@Martin. The speaker cone, I liked that bit too. ‘This signifies for me the introduction of technology (audio based) into an area’ Nice – hardware designed to make noise, rather than it just being a by-product.

    Great connection there between the white noise and the voices! The voices are kind of granulated, almost as if they are in a transition towards noise. Noise is random frequency, so perhaps we can say the voices are a comment on the mass of opinions in the network, unstructured, uncorroborated, random. Interesting.

    ‘Discerning viewers’ Yes agreed, Transliteracy important in ‘sense-making’! Yes, wanted to avoid text, but was sore tempted at one point, managed to resist. Thanks!

  5.   Noreen Dunnett Says:

    Having just read your post on interpretations and then watched your visual artifact, your comment on Dennis’ artifact seemed to chime with what I had just watched,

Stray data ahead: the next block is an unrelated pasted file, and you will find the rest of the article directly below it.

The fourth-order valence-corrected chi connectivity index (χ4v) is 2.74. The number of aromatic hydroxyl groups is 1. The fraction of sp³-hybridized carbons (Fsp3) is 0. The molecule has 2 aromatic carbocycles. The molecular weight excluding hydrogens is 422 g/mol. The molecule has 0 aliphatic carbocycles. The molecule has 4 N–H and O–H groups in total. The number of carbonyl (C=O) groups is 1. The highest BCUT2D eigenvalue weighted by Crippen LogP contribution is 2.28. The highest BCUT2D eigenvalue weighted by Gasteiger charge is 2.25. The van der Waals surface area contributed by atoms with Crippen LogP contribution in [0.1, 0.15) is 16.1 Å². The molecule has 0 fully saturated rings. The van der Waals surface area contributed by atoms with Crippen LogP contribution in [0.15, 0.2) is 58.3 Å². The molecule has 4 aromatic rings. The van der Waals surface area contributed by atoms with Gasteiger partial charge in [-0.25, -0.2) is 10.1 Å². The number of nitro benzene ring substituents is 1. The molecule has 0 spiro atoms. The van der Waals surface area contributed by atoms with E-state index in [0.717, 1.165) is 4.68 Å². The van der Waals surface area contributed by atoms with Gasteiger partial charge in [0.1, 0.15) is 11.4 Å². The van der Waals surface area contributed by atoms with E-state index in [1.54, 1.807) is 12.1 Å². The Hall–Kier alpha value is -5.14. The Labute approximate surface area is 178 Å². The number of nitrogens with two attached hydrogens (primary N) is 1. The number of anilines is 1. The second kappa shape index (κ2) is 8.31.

“If we are ‘natural’, (which some seem to forget), then anything we create must be considered ‘natural’ as well, and I mean technology here. If ants construct ‘natural’ anthills, why is the microchip ‘unnatural’? Furthermore, the commonplace idea of ‘natural’ seems to ignore the molecular dimension. Everything on the planet is natural; it is all made out of the same set of elements isn’t it?!)”

    I jotted down some words as I watched ‘Surveillance; noise; interference; intrusion; fear. Some of this was visual interpretation, some was an emotional interpretation and some a more cognitive, intellectual interpretation or polysemic as Roland Barthes might say!

    Your artefact brought home to me, for the first time, the power of the multimodal text. The sound evoked the emotional response, the visuals moved me on to a more considered response and finally the combination of the two gave me an interpretation. What I ’saw’ was a question – is technology an alien invasion (in the natural landscape), is it noise in the channel (of human interaction and action) or is it a ‘home’ or alternative context or method of connection and human interaction. Thanks – made me think!